You can think of it as the latest evolution of shokugan (“candy toy”) culture that supposedly has its roots in Meiji Era collectible cards that came packed in cigarettes (definitely not for kids), or a new direction in diorama construction for the 21st century. As of Jan. 27, there are two kits available for ¥500 each: Tokyo Michiterasu 2012 “Tokyo Hikari Vision” and the Tokyo National Museum’s ”Karakuri” (2013). The package itself  is the stage for the miniaturized versions of these special events (“hako” means “box”), so don’t go tearing it up to get inside. Once you set up the scale model of the building to be projected on and the reflecting panel, all you need is the lighting, which you provide by pulling up a specially made video on your smartphone and laying it on top like a roof to your cardboard theater.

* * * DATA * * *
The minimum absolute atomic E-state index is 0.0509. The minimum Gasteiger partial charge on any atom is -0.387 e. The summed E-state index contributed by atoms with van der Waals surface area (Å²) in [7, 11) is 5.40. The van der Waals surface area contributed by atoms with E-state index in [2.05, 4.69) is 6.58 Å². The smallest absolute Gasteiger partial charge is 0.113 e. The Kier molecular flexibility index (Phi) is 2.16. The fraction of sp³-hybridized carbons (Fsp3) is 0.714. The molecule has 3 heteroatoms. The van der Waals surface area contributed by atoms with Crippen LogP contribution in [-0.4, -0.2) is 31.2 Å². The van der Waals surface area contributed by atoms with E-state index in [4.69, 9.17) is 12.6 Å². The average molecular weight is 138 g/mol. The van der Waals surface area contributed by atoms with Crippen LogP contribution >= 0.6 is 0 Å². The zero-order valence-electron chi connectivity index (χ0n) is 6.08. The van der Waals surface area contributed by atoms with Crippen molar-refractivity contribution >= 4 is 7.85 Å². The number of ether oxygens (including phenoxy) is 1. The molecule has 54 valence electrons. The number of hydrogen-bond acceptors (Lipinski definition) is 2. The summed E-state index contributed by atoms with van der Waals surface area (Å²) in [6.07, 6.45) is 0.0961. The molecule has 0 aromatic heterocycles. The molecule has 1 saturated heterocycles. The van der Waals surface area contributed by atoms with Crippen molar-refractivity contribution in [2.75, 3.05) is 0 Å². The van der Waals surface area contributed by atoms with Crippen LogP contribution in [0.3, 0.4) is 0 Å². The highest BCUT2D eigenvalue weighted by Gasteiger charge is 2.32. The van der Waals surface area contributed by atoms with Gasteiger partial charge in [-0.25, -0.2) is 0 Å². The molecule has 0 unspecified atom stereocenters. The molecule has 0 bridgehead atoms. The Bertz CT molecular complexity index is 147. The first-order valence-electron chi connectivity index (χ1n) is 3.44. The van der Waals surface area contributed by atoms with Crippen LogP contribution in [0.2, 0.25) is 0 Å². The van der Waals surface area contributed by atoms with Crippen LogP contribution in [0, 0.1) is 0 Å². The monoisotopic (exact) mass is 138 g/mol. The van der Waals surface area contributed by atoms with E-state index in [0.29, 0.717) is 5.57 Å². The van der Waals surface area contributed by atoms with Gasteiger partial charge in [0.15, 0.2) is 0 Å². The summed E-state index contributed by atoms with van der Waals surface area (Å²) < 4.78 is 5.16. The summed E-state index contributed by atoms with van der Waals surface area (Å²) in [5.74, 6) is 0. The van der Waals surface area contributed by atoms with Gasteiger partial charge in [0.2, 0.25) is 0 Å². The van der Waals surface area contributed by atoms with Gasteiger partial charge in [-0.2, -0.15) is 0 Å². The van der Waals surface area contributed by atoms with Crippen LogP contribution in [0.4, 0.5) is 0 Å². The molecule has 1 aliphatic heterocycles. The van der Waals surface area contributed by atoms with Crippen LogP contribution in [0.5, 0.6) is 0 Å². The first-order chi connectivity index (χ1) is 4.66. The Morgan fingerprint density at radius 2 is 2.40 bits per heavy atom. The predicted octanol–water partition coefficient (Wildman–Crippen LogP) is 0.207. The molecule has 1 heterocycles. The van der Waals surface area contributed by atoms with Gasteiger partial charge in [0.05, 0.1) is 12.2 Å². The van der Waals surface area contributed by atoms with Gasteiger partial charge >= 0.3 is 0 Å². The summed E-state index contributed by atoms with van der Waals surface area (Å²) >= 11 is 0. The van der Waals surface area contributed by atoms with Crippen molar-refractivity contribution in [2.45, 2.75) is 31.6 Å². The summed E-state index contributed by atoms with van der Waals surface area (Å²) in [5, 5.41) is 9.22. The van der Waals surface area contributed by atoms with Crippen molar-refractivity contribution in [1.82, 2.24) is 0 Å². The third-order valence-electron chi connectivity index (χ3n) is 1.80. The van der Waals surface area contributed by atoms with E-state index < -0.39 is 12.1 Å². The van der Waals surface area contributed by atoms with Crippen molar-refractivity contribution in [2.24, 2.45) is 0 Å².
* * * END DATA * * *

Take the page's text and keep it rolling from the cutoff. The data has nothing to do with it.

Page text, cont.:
Projection-mapping itself seems to be all over the place lately. Even just in the past several months The Japan Times has noted Tower of the Sun Beam Painting, Art Aquarium 2013, “live” Hatsune Miku shows presented by NTT Docomo, and Yokohama Odyssey. On the horizon, Disney (pioneering projection-mapping tech for years — since building the Haunted Mansion ride in 1969 according to Projection Mapping Central) is debuting a new show mapped to Cinderella’s Castle at Tokyo Disneyland May 29th.

As for the future of Hako Vision itself, Bandai already has big plans. Instead of just continuing to reproduce shows people have already seen life size, they’re creating original videos to go with Mobile Suit Gundam figures. Giant mecha familiar to fans of the anime, Gundam and Zaku II, each get their own video helmed by creative director Ryotaro Muromatsu of Naked Inc., the same company that produced the video for “Tokyo Hikari Vision.” The new kits go on sale April 14.